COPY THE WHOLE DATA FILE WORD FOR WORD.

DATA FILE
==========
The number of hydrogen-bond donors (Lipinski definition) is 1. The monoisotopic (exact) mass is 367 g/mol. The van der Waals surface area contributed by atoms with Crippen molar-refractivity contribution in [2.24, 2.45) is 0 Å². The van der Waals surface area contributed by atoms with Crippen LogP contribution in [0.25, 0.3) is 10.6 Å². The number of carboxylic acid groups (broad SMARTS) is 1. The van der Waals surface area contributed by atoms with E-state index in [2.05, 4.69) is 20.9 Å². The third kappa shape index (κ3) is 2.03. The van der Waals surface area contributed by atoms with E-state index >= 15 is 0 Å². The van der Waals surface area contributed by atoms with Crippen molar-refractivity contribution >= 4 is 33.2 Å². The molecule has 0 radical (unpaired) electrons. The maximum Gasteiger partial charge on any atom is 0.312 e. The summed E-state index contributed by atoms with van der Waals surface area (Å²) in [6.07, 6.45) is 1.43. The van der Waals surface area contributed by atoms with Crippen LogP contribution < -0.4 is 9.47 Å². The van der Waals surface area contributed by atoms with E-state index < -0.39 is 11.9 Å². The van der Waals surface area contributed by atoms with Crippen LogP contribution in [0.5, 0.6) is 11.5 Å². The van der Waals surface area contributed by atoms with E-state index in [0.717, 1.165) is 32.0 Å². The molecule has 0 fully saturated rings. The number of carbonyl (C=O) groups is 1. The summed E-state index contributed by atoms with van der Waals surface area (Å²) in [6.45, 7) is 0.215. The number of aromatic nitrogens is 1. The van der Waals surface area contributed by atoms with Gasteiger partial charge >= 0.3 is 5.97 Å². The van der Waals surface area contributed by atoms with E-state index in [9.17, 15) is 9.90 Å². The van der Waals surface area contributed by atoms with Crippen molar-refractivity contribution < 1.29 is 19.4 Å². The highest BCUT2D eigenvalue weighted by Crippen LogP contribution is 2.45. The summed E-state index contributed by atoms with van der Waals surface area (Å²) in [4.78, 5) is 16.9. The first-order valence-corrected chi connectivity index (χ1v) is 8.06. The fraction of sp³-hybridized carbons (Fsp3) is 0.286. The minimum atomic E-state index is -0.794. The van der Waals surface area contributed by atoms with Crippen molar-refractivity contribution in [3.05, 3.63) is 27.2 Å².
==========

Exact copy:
The number of hydrogen-bond donors (Lipinski definition) is 1. The monoisotopic (exact) mass is 367 g/mol. The van der Waals surface area contributed by atoms with Crippen molar-refractivity contribution in [2.24, 2.45) is 0 Å². The van der Waals surface area contributed by atoms with Crippen LogP contribution in [0.25, 0.3) is 10.6 Å². The number of carboxylic acid groups (broad SMARTS) is 1. The van der Waals surface area contributed by atoms with E-state index in [2.05, 4.69) is 20.9 Å². The third kappa shape index (κ3) is 2.03. The van der Waals surface area contributed by atoms with E-state index >= 15 is 0 Å². The van der Waals surface area contributed by atoms with Crippen molar-refractivity contribution >= 4 is 33.2 Å². The molecule has 0 radical (unpaired) electrons. The maximum Gasteiger partial charge on any atom is 0.312 e. The summed E-state index contributed by atoms with van der Waals surface area (Å²) in [6.07, 6.45) is 1.43. The van der Waals surface area contributed by atoms with Crippen LogP contribution < -0.4 is 9.47 Å². The van der Waals surface area contributed by atoms with E-state index < -0.39 is 11.9 Å². The van der Waals surface area contributed by atoms with Crippen LogP contribution in [0.5, 0.6) is 11.5 Å². The van der Waals surface area contributed by atoms with E-state index in [0.717, 1.165) is 32.0 Å². The molecule has 0 fully saturated rings. The number of carbonyl (C=O) groups is 1. The summed E-state index contributed by atoms with van der Waals surface area (Å²) in [6.45, 7) is 0.215. The number of aromatic nitrogens is 1. The van der Waals surface area contributed by atoms with Gasteiger partial charge >= 0.3 is 5.97 Å². The van der Waals surface area contributed by atoms with E-state index in [9.17, 15) is 9.90 Å². The van der Waals surface area contributed by atoms with Crippen molar-refractivity contribution < 1.29 is 19.4 Å². The highest BCUT2D eigenvalue weighted by Crippen LogP contribution is 2.45. The summed E-state index contributed by atoms with van der Waals surface area (Å²) in [4.78, 5) is 16.9. The first-order valence-corrected chi connectivity index (χ1v) is 8.06. The fraction of sp³-hybridized carbons (Fsp3) is 0.286. The minimum atomic E-state index is -0.794. The van der Waals surface area contributed by atoms with Crippen molar-refractivity contribution in [3.05, 3.63) is 27.2 Å².